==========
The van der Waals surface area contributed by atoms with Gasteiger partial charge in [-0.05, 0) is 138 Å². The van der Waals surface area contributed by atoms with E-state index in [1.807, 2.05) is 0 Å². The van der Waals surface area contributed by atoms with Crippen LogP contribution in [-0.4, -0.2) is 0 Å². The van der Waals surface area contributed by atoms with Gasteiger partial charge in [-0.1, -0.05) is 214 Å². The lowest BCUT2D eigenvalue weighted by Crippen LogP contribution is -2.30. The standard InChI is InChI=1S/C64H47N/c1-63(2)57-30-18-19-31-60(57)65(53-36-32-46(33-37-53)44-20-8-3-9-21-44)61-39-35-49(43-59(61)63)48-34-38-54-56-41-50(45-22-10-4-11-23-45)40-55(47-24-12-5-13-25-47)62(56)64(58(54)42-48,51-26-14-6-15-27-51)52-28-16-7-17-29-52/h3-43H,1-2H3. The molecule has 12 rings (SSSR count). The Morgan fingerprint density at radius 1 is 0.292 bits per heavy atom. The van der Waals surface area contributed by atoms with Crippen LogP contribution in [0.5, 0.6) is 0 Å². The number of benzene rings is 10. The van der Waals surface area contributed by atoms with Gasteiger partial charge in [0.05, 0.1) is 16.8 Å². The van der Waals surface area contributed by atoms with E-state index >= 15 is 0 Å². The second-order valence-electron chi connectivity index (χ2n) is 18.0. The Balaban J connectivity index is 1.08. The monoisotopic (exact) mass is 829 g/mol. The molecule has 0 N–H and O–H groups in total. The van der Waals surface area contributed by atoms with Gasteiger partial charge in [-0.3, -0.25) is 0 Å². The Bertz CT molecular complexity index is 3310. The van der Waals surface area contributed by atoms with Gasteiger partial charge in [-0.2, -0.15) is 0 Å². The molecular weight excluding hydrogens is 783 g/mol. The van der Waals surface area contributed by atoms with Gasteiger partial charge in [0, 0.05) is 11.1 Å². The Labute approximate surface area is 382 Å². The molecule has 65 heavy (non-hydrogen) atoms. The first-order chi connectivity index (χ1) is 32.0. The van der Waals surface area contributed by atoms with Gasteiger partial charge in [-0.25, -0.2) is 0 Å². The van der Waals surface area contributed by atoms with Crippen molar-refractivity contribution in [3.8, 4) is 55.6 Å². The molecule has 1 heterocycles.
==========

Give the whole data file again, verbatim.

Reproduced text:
The van der Waals surface area contributed by atoms with Gasteiger partial charge in [-0.05, 0) is 138 Å². The van der Waals surface area contributed by atoms with E-state index in [1.807, 2.05) is 0 Å². The van der Waals surface area contributed by atoms with Crippen LogP contribution in [-0.4, -0.2) is 0 Å². The van der Waals surface area contributed by atoms with Gasteiger partial charge in [-0.1, -0.05) is 214 Å². The lowest BCUT2D eigenvalue weighted by Crippen LogP contribution is -2.30. The standard InChI is InChI=1S/C64H47N/c1-63(2)57-30-18-19-31-60(57)65(53-36-32-46(33-37-53)44-20-8-3-9-21-44)61-39-35-49(43-59(61)63)48-34-38-54-56-41-50(45-22-10-4-11-23-45)40-55(47-24-12-5-13-25-47)62(56)64(58(54)42-48,51-26-14-6-15-27-51)52-28-16-7-17-29-52/h3-43H,1-2H3. The molecule has 12 rings (SSSR count). The Morgan fingerprint density at radius 1 is 0.292 bits per heavy atom. The van der Waals surface area contributed by atoms with Crippen LogP contribution in [0.5, 0.6) is 0 Å². The number of benzene rings is 10. The van der Waals surface area contributed by atoms with Gasteiger partial charge in [0.05, 0.1) is 16.8 Å². The van der Waals surface area contributed by atoms with E-state index >= 15 is 0 Å². The second-order valence-electron chi connectivity index (χ2n) is 18.0. The Balaban J connectivity index is 1.08. The monoisotopic (exact) mass is 829 g/mol. The molecule has 0 N–H and O–H groups in total. The van der Waals surface area contributed by atoms with Gasteiger partial charge in [-0.3, -0.25) is 0 Å². The Bertz CT molecular complexity index is 3310. The van der Waals surface area contributed by atoms with Gasteiger partial charge in [-0.2, -0.15) is 0 Å². The molecular weight excluding hydrogens is 783 g/mol. The van der Waals surface area contributed by atoms with Gasteiger partial charge in [0, 0.05) is 11.1 Å². The Labute approximate surface area is 382 Å². The molecule has 65 heavy (non-hydrogen) atoms. The first-order chi connectivity index (χ1) is 32.0. The van der Waals surface area contributed by atoms with Gasteiger partial charge in [-0.25, -0.2) is 0 Å². The van der Waals surface area contributed by atoms with Crippen molar-refractivity contribution in [3.8, 4) is 55.6 Å². The molecule has 1 heterocycles.